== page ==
But the science doesn't stop there (unless we're under the Bush Administration).
According to researchers from Stony Brook University, it's so hard to let go of exes is because they're actually crack. This time it's kind of like the Robert Palmer song.
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We went out about 2-3 times per week and generally seemed to have a great time together.
But as the weeks have passed, although I continue to feel strong and lingering feelings for my ex, my feelings for the new (beta, completely out of my usual range of attraction) guy have started growing.
He’s keen to progress things but I’ve kept him at arms-length (with honesty and openness about why).
I find myself doubting all my feelings, not least because of the betrayal that I am still processing. Dear Susan, Thanks for the smart and self-aware email. There are two issues here that I want to address separately: I take a pretty cerebral approach to dating, but ultimately, relationships are about what’s in your heart. Is it generally a risky bet to date someone on the rebound? But do people on the rebound fall in love every day? Ultimately, you will never know what kind of relationship you have on your hands until you let down your guard and stop keeping him at arm’s length.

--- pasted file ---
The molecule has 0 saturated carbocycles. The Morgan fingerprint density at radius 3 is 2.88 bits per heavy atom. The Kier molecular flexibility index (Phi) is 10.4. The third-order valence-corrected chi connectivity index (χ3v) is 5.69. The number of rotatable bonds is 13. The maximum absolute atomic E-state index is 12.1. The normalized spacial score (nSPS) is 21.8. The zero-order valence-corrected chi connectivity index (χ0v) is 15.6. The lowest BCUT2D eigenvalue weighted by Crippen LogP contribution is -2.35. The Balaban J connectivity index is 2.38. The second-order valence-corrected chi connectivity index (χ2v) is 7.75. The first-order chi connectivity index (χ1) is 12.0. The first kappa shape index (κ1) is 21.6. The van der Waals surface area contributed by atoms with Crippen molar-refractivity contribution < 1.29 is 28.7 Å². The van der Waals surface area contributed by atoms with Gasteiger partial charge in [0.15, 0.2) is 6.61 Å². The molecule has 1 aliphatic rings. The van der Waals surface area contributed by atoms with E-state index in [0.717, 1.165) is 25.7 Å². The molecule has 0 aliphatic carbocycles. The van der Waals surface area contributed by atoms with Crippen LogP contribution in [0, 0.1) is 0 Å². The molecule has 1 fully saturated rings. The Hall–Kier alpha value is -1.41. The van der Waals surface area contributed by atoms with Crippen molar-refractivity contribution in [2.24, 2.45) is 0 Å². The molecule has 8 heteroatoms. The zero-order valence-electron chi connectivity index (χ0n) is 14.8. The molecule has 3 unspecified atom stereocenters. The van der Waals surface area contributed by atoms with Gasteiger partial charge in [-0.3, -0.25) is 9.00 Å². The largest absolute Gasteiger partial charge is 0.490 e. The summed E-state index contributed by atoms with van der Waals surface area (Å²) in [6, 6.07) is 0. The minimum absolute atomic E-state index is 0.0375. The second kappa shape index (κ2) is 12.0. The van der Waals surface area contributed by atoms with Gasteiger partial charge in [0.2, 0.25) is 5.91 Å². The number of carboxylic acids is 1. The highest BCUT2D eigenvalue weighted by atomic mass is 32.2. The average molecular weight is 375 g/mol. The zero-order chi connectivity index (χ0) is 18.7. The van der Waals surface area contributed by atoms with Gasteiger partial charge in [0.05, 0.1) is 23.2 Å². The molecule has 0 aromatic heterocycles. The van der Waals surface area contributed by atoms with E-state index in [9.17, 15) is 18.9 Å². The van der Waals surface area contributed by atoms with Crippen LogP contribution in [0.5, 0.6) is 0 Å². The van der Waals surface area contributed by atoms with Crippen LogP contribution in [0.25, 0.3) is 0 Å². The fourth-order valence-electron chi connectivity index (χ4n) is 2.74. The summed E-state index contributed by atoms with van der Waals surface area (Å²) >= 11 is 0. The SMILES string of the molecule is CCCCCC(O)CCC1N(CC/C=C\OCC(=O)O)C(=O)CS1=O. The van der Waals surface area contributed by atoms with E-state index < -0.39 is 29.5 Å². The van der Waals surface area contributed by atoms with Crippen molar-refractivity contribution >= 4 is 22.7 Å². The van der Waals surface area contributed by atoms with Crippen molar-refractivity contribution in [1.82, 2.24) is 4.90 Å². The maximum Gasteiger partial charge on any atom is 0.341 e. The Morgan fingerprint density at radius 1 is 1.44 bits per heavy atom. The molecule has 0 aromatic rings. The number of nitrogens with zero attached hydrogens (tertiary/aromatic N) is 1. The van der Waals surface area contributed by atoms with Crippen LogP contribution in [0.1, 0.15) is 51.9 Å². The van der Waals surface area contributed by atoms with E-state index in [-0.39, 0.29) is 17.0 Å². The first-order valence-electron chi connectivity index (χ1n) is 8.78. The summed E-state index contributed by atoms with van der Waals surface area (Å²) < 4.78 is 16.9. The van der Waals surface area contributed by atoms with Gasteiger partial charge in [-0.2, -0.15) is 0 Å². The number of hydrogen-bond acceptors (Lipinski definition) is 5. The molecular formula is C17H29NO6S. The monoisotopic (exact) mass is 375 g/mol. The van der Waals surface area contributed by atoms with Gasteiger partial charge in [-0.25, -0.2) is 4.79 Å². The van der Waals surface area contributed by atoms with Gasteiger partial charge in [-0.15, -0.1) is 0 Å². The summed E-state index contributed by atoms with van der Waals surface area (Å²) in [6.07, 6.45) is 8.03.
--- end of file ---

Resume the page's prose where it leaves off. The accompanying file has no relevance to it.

Then you decide to move on very quickly with someone else because they make you dead happy, which is also more than OK.
Paulette goes on to say that it’s important to make sure you’re not in post-breakup mode when you get with someone else, as that could be you trying to fill that hole with a new relationship.
magazine about the one rule we probably all want to know the answer to – how soon is too soon, and when should we move on after a break up.
According to Pauette, if you dated for less than a year you should wait a month before moving on, and if you dated someone for longer than a year you might need three to four months.